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Volume XI, Number 134

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Supreme Court “Unfriends” Ninth Circuit Decision Applying TCPA to Facebook

In a unanimous decision, the Supreme Court today held that Facebook’s “login notification” text messages (sent to users when an attempt is made to access their Facebook account from an unknown device or browser) did not constitute an “automatic telephone dialing system” within the meaning of the federal Telephone Consumer Protection Act (“TCPA”).  In so holding, the Court narrowly construed the statute’s prohibition on automatic telephone dialing systems as applying only to devices that send calls and texts to randomly generated or sequential numbers.  Facebook, Inc. v. Duguid, No. 19-511, slip op. (Apr. 1, 2021).

The TCPA aims to prevent abusive telemarketing practices by restricting communications made through “automatic telephone dialing systems.”  The statute defines autodialers as equipment with the capacity “to store or produce telephone numbers to be called, using a random or sequential number generator,” and to dial those numbers.  Plaintiff alleged Facebook violated the TCPA’s prohibition on autodialers by sending him login notification text messages using equipment that maintained a database of stored phone numbers. Plaintiff alleged Facebook’s system sent automated text messages to the stored numbers each time the associated account was accessed by an unrecognized device or browser.  Facebook moved to dismiss, arguing it did not use an autodialer as defined by the statute because it did not text numbers that were randomly or sequentially generated.  The Ninth Circuit was unpersuaded by Facebook’s reading of the statute, holding that an autodialer need only have the capacity to “store numbers to be called” and “to dial such numbers automatically” to fall within the ambit of the TCPA.

At the heart of the dispute was a question of statutory interpretation: whether the clause “using a random or sequential number generator” (in the phrase “store or produce telephone numbers to be called, using a random or sequential number generator”) modified both “store” and “produce,” or whether it applied only to the closest verb, “produce.”  Applying the series-qualifier canon of interpretation, which instructs that a modifier at the end of a series applies to the entire series, the Court decided the “random or sequential number generator” clause modified both “store” and “produce.”  The Court noted that applying this canon also reflects the most natural reading of the sentence: in a series of nouns or verbs, a modifier at the end of the list normally applies to the entire series.  The Court gave the example of the statement “students must not complete or check any homework to be turned in for a grade, using online homework-help websites.” The Court observed it would be “strange” to read that statement as prohibiting students from completing homework altogether, with or without online support, which would be the outcome if the final modifier did not apply to all the verbs in the series.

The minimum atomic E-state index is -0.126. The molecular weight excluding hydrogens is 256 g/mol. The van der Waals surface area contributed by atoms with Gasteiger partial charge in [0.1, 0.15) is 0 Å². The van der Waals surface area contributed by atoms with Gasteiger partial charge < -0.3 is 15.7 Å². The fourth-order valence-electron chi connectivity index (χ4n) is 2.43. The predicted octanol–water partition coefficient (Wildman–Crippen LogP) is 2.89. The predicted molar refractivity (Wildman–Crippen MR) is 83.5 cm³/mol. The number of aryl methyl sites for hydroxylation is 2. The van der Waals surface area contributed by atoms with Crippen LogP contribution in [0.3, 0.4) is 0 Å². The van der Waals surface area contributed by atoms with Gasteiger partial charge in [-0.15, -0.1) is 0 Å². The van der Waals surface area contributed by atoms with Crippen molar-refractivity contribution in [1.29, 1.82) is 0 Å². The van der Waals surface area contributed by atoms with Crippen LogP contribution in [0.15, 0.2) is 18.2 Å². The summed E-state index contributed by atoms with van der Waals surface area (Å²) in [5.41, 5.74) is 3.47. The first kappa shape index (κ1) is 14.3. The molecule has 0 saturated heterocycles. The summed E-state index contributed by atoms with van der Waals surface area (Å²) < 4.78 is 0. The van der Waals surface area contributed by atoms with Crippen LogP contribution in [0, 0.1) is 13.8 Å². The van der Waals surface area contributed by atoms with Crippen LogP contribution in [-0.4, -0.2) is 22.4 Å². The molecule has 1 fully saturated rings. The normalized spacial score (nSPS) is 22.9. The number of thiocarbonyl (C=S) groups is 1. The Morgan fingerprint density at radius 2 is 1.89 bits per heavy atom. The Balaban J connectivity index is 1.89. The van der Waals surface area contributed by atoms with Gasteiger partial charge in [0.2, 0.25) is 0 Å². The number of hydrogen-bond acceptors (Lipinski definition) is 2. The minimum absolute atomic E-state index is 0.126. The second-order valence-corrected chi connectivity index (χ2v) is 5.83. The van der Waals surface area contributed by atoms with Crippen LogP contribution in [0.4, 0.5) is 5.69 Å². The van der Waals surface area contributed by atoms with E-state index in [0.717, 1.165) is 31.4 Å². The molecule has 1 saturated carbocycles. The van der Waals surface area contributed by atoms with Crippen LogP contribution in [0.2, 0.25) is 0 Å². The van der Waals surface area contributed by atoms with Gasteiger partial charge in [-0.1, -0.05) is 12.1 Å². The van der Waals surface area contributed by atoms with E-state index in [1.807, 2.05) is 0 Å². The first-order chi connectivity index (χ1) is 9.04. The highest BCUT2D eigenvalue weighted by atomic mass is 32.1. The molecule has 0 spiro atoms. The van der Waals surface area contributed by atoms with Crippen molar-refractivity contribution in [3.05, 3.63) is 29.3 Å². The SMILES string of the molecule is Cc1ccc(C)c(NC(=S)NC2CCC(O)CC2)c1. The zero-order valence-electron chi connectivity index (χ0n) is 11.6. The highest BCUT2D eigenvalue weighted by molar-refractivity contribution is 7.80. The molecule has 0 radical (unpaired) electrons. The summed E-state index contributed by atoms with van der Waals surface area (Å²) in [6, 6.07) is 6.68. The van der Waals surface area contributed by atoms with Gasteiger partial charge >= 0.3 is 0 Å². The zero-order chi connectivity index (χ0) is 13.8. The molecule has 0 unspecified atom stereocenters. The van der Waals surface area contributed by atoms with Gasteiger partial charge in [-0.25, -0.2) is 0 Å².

Moreover, the Court noted that the statutory context confirmed the autodialer prohibition was intended to apply only to equipment using a random or sequential number generator.  Congress was motivated to enact the TCPA in order to prevent telemarketing robocalls from dialing emergency lines and tying up sequentially numbered lines at a single entity.  Technology like Facebook’s simply did not pose that risk.  The Court noted plaintiff’s interpretation of “autodialer” would, “capture virtually all modern cell phones . . . .  The TCPA’s liability provisions, then, could affect ordinary cell phone owners in the course of commonplace usage, such as speed dialing or sending automated text message responses.”

The Court thus held that a necessary feature of an autodialer under the TCPA is the capacity to use a random or sequential number generator to either store or produce phone numbers to be called.  This decision is expected to considerably decrease the number of class actions that have been brought under the statute.  Watch this space for further developments.

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© 2021 Proskauer Rose LLP. National Law Review, Volume XI, Number 91
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About this Author

Lawrence I Weinstein, False Advertising and Trademark Copywright Law, Proskauer
Partner

Larry Weinstein is a Partner in Proskauer's Litigation Department. He is co-head of the firm’s Intellectual Property Litigation Group, and also co-head of the firm’s False Advertising & Trademark Practice. Larry is both a distinguished trial lawyer and counselor, whose practice covers a broad spectrum of intellectual property law, including Lanham Act false advertising and trademark cases, consumer class action cases, NAD and FTC proceedings, and trade secret and copyright litigations, as well as sports, art and other complex commercial cases.

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Anisha Shenai-Khatkhate Litigation Attorney Proskauer Rose Law Firm
Associate

Anisha Shenai-Khatkhate is an associate in the Litigation Department at Proskauer Rose LLP.

212.969.3574
Associate

Jessica Griffith is an associate in the Litigation Department. Jessica earned her J.D. from the University of California, Los Angeles, where she was an Associate Editor of the UCLA Law Review and a Managing Editor of the Journal of Law and Technology. She also served as a legal writing advisor to first-year students, as well as a board member of the Intellectual Property Law Association. Jessica spent a semester of her law studies at Keio Law School in Tokyo, Japan.

While at UCLA, Jessica interned for an administrative judge at the United States Equal Employment...

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